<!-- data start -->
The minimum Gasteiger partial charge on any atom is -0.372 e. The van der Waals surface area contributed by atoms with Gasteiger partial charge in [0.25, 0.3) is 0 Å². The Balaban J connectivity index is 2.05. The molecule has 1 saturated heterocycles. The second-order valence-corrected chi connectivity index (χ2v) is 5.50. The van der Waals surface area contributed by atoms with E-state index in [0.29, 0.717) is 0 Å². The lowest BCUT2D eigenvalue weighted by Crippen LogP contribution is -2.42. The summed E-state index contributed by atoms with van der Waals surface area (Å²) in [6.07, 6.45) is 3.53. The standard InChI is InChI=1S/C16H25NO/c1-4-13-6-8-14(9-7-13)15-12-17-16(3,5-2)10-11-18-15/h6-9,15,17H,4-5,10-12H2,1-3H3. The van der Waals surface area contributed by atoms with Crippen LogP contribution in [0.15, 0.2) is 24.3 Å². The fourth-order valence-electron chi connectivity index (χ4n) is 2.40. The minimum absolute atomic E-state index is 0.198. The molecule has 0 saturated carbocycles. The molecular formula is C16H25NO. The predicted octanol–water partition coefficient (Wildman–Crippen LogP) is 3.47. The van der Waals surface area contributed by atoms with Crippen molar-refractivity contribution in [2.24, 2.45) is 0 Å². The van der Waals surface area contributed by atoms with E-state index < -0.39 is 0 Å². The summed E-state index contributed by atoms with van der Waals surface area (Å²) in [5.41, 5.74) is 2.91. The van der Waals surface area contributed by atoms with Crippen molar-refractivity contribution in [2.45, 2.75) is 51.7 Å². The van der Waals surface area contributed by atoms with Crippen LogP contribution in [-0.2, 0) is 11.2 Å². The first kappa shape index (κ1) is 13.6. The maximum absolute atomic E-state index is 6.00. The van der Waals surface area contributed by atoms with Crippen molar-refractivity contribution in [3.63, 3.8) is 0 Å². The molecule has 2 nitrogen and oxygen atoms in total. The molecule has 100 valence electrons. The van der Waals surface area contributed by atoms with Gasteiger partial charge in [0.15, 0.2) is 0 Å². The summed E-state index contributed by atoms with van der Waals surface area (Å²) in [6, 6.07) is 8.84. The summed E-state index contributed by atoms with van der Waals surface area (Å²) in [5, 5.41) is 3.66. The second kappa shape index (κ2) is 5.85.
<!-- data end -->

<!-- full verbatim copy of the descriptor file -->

The minimum Gasteiger partial charge on any atom is -0.372 e. The van der Waals surface area contributed by atoms with Gasteiger partial charge in [0.25, 0.3) is 0 Å². The Balaban J connectivity index is 2.05. The molecule has 1 saturated heterocycles. The second-order valence-corrected chi connectivity index (χ2v) is 5.50. The van der Waals surface area contributed by atoms with E-state index in [0.29, 0.717) is 0 Å². The lowest BCUT2D eigenvalue weighted by Crippen LogP contribution is -2.42. The summed E-state index contributed by atoms with van der Waals surface area (Å²) in [6.07, 6.45) is 3.53. The standard InChI is InChI=1S/C16H25NO/c1-4-13-6-8-14(9-7-13)15-12-17-16(3,5-2)10-11-18-15/h6-9,15,17H,4-5,10-12H2,1-3H3. The van der Waals surface area contributed by atoms with Crippen LogP contribution in [0.15, 0.2) is 24.3 Å². The fourth-order valence-electron chi connectivity index (χ4n) is 2.40. The minimum absolute atomic E-state index is 0.198. The molecule has 0 saturated carbocycles. The molecular formula is C16H25NO. The predicted octanol–water partition coefficient (Wildman–Crippen LogP) is 3.47. The van der Waals surface area contributed by atoms with Crippen molar-refractivity contribution in [2.24, 2.45) is 0 Å². The van der Waals surface area contributed by atoms with E-state index < -0.39 is 0 Å². The summed E-state index contributed by atoms with van der Waals surface area (Å²) in [5.41, 5.74) is 2.91. The van der Waals surface area contributed by atoms with Crippen molar-refractivity contribution in [2.45, 2.75) is 51.7 Å². The van der Waals surface area contributed by atoms with Crippen LogP contribution in [-0.2, 0) is 11.2 Å². The first kappa shape index (κ1) is 13.6. The maximum absolute atomic E-state index is 6.00. The van der Waals surface area contributed by atoms with Crippen molar-refractivity contribution in [3.63, 3.8) is 0 Å². The molecule has 2 nitrogen and oxygen atoms in total. The molecule has 100 valence electrons. The van der Waals surface area contributed by atoms with Gasteiger partial charge in [0.15, 0.2) is 0 Å². The summed E-state index contributed by atoms with van der Waals surface area (Å²) in [6, 6.07) is 8.84. The summed E-state index contributed by atoms with van der Waals surface area (Å²) in [5, 5.41) is 3.66. The second kappa shape index (κ2) is 5.85.